Green Hive is crazy active and doing super.  Like I said, they’re the bully hive, having endured Yellow Hive 2’s low period and now seeing their little neighbor hive at a relatively weak point, their strength has gone to their heads.

GH1 is still foraging like crazy on the clover in the yard and on late blooming plants.  The rain has perked everything back up.  Chunks of pollen are carried in and they’re sucking down a gallon of sugar syrup every 2 days.  I was considering emptying the bees out of their Box 5 and transferring it to BH3, but they need the space, and if they can draw out and fill that top box with stores, then that would be great for helping them get through the winter.

Yellow Hive 2 is Back

YH2 has really come to life.  They’re happy with their new queen and GH1 isn’t messing with them anymore.  They aren’t drinking as much syrup as GH1, maybe a gallon every 4 days.  Still not too shabby.  I didn’t bother them.  If it ain’t broke, leave them alone.

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Empty queen cage and a nice little gift of bur comb from the bees.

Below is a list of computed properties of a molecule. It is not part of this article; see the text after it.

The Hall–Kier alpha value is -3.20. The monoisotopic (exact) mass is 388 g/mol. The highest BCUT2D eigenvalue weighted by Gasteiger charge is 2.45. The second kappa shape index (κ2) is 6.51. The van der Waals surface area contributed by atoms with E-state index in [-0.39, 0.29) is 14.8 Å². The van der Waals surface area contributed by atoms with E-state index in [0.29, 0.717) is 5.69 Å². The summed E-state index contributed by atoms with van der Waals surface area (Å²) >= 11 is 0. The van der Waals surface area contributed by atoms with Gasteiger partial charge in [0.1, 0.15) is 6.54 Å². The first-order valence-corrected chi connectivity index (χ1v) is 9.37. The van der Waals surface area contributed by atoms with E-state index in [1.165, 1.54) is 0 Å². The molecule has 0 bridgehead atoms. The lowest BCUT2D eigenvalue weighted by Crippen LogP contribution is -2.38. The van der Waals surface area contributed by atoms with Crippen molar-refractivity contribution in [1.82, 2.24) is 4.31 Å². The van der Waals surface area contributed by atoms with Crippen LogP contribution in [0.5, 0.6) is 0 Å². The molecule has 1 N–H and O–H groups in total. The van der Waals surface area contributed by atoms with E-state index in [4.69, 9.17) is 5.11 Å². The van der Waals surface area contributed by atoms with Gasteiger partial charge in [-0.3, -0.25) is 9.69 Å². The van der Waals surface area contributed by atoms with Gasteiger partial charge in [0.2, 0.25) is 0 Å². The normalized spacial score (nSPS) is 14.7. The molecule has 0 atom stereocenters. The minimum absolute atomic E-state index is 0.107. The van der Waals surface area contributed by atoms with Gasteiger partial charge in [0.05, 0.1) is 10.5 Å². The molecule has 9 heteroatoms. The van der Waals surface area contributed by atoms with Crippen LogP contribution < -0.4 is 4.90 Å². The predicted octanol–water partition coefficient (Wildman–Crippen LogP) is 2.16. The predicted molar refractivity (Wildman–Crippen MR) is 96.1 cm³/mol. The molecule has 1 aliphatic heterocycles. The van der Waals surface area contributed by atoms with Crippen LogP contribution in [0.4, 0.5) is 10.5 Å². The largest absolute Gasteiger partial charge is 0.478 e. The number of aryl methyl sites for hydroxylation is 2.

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Happy little family of hives.

I’m happy now that everyone seems to be on the right track.  No honey this year, but have been collecting the bur comb and hope to make some lip balm or face cream or something out of it.  Come heck or high water, I will give away some product from the hives this holiday season!

Then There Were Three

August 18, 2013 (Day 100) – Part 2

Yellow Hive 2 (YH2) forced me to make yet another quick executive decision.  This hive decided to requeen itself, which (thank goodness) we discovered just before we requeened the hive ourselves. This surprise left us with a beautiful $50 Texas Buckfast queen and no hive.  So I decided to split GH1 since it is very strong and should quickly make up for any contributions to its new little sister hive.

The Night Before

The night prior, I carefully went through the frames in GH1 and transferred two frames of honey and nectar, a frame of eggs and larvae, and two frames of capped brood to a nucleus hive, which is essentially a 5 frame box.  I looked at every frame very, very carefully to make sure none contained the queen.  I didn’t see her at all and suspect she was in the bottom brood box, safe from Beezilla.